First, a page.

To explore a more bustling section of Charoen Krung, take exit 3, walk east for no more than 100 metres and take a left. You'll be met by a buzz of activity, including some fantastic street food; this area is a feast for all of the senses. Immediately look to the left and you'll see the small Bangrak night bazaar which gets going around 17:00 on Soi 50 and is a fine place to pick up a cheap pair of socks, but not much else. Just past that is the large Robinson shopping plaza, where you'll find a Tops supermarket and a range of fast food joints.

Continue a bit further north and several fresh fruit and street food vendors are clustered in and around Soi 46. At this point, look across the street to see what that aforementioned abandoned hotel would have looked like if it had been completed -- that's the behemoth Lebua State Tower, which is the third tallest building in Bangkok and boasts eye-popping views from the 64th floor sky bar. The golden dome at its top is on the tacky side, but it was the perfect setting for one of the final scenes in The Hangover 2.

Continue north and you'll reach the point where Silom Road shoots east and Charoen Krung curves slightly northwest, following the path of the river. Head this way up Silom and there's plenty more to see and do, including a sea shell museum, Sri Maha Mariamman Hindu temple, Kathmandu art gallery and several hotels and restaurants, including quite a few serving Indian fare and a clutch of Thai barbecue joints on Silom Soi 20. Speaking of Indian, Muslim Restaurant on Charoen Krung just north of Silom (right after Charoen Krung Soi 42) is a cheap and outstanding spot for spicy southern Indian curries with a Thai flare.

Head northward on Charoen Krung from Silom and the atmosphere quiets down considerably, with trees, crumbling old two-storey buildings, coffee shops and countless silver, gems, jewellery and Asian art and antique galleries lining both sides of the road, which becomes one-way around Soi 36. Take a left down Soi 40 to scope Assumption Cathedral, Bangkok's largest and most prominent Catholic church, located in the greater Assumption University complex.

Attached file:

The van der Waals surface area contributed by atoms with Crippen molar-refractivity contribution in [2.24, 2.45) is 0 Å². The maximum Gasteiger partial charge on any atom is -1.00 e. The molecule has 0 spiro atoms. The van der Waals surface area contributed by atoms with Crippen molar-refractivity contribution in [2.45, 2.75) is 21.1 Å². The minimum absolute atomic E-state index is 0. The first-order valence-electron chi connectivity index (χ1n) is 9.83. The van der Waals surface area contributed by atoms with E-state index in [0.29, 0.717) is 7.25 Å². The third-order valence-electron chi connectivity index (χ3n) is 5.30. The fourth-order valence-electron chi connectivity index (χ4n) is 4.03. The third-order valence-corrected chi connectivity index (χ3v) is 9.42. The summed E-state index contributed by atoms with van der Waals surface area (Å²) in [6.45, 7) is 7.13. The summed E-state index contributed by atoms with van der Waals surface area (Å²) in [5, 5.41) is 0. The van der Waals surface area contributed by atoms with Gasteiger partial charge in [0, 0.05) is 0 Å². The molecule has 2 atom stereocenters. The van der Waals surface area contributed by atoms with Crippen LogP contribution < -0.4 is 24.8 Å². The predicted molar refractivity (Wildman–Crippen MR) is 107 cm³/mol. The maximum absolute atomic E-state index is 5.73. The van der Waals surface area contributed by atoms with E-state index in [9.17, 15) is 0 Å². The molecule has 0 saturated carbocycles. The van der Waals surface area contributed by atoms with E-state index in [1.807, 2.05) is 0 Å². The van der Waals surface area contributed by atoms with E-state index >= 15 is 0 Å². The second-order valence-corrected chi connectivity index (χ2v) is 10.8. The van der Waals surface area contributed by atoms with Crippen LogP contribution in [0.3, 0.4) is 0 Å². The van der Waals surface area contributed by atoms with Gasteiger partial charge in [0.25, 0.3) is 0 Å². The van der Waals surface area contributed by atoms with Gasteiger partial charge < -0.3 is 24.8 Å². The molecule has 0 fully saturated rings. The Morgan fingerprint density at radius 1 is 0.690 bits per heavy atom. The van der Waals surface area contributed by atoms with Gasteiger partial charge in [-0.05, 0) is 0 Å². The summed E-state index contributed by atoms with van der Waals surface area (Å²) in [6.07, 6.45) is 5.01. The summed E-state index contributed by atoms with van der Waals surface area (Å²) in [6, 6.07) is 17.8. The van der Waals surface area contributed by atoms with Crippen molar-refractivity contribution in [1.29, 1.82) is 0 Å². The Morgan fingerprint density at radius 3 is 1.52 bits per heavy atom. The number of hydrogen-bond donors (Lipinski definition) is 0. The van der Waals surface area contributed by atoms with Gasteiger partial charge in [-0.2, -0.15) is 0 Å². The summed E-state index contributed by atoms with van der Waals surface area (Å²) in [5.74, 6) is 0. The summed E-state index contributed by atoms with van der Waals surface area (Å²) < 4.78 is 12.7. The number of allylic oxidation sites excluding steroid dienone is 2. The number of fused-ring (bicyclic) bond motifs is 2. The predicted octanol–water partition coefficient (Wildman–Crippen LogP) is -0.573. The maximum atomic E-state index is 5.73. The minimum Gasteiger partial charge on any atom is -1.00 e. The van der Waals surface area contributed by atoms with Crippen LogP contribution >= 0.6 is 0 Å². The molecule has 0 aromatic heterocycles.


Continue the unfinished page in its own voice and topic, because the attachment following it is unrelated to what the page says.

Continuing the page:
What many feel is Bangkok's best luxury hotel -- the Mandarin Oriental -- occupies the area between Soi 40 and Soi 38 and has its own express boat pier which is open to all. A range of high-end dining and shopping options, including the silk and antique dealers of OP Place, surround the Oriental. If wanting to stay in this neck of the woods on the cheap, check out New Road Guesthouse near the corner of Charoen Krung and Surawong Rd or Swan Hotel on Soi 36. Also in this area, Home Cuisine is another exceptional spot for Indian-Thai Muslim fare.

Continue north on Charoen Krung for more of the historic and artsy -- check out the photogenically crumbling East Asiatic building just past the French embassy at the end of Soi 36, or pop into exquisite 50 Years Arts and Antiques Gallery and funky Warp54 Studio on Soi 30. Head a little further down Soi 30 past the Portuguese embassy (Bangkok's oldest foreign embassy) and stop for a riverside cocktail at Viva & Aviz. At this point, you'll be a couple of kilometres from Saphan Taksin station and within striking distance of Chinatown.


About the author:
Usually found exploring Bangkok's side streets or south Thailand's islands, David Luekens is an American freelance writer & photographer who finds everyday life in Asia to be extraordinary. You can follow his travails here.


Read 1 comment(s)

  • thanks for info of area. due for update as no longer terminal station

    Posted by Duncan on 13th July, 2009